Manchester Historian

Student newspaper for the University of Manchester's History Department

Wednesday 22nd November 2017 | Manchester, UK

Syria and the West

Throughout the course of history, relations in the Middle East have been tense – Syria is no different in this respect. Today Syria is in the midst of civil war and its civilians are being subjected to displacement, Sharia Law and most infamously chemical weapons. It is tempting to blame these atrocities on the people that hold power in the region, but how far can the West be blamed?

In more recent times the US has played a key role in supporting Israel and protecting it from surrounding nations, which has been seen to amplify tensions in the area. But can European powers be completely void of blame?

After the treaty of Versailles and fall of the Ottoman Empire, a committee, made up of British and French representatives, was set up to decide how to divide Syria and the surrounding areas. As a result Emir Feisal was crowned king of Syria ‘in its natural boundaries.’ These boundaries contained a number of different ethnicities including the two that have shaped Syria, as we know it today: the Sunni Arabs and the Alawites.

Many of the tensions between the Sunni Arabs and the Alawites came from how the West treated the different factions. The Sunni Arabs were the most opposed to French rule. Consequentially the French were seen to look preferentially towards the Alawites to help keep their rule in the region. As a result, after World War II there was huge anti-French sentiment from the Sunni Arabs.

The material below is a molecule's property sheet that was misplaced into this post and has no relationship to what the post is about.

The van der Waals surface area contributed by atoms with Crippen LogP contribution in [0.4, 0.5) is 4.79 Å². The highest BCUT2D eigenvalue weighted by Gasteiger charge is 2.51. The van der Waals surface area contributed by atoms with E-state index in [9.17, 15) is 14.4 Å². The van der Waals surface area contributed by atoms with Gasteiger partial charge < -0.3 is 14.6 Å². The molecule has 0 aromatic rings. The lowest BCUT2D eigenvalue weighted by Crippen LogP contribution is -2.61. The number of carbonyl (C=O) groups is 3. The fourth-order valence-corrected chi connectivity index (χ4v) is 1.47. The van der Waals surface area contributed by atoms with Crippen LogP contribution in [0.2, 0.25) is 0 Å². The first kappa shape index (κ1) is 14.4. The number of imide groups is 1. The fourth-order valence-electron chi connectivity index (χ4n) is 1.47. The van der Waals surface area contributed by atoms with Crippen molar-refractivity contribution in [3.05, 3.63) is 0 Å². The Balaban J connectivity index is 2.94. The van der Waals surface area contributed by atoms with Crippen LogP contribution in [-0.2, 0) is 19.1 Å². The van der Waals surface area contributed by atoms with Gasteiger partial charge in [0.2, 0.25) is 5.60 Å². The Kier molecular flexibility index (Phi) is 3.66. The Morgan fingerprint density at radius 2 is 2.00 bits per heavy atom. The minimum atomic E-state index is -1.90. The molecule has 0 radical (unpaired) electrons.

As the French had used many Alawites to secure their rule, many had been promoted to top military positions and therefore had control over a large majority of the army.

Western control had not only brought two very different factions under one flag but more importantly for the region, they had promoted a hierarchy creating resentment among the Sunni Arabs.

As soon as the French withdrew from the region the Ba’ath Party took over and quickly ignored the needs of those living in rural areas – mainly Alawites. The result of this was the party did not have the support of the army. This resulted in many military coups that culminated in Hafez al-Assad coming to power.

The Assad family has ruled ever since with an iron fist, especially over Sunnis, whilst at the same time slowly distancing itself from the Western powers which were seen by many Sunnis as supporting the Assad rise to power.

The West has since consistently provided the Assad family with the means to maintain their tyranny by selling them weapons, including the chemical weapons that are allegedly being used by Assad today. The West has played an active part in Syria’s growth in order to try to stabilise the region, but as we can see it has arguable caused, and undoubtedly failed to hold off, the inevitable: conflict, death and destruction.

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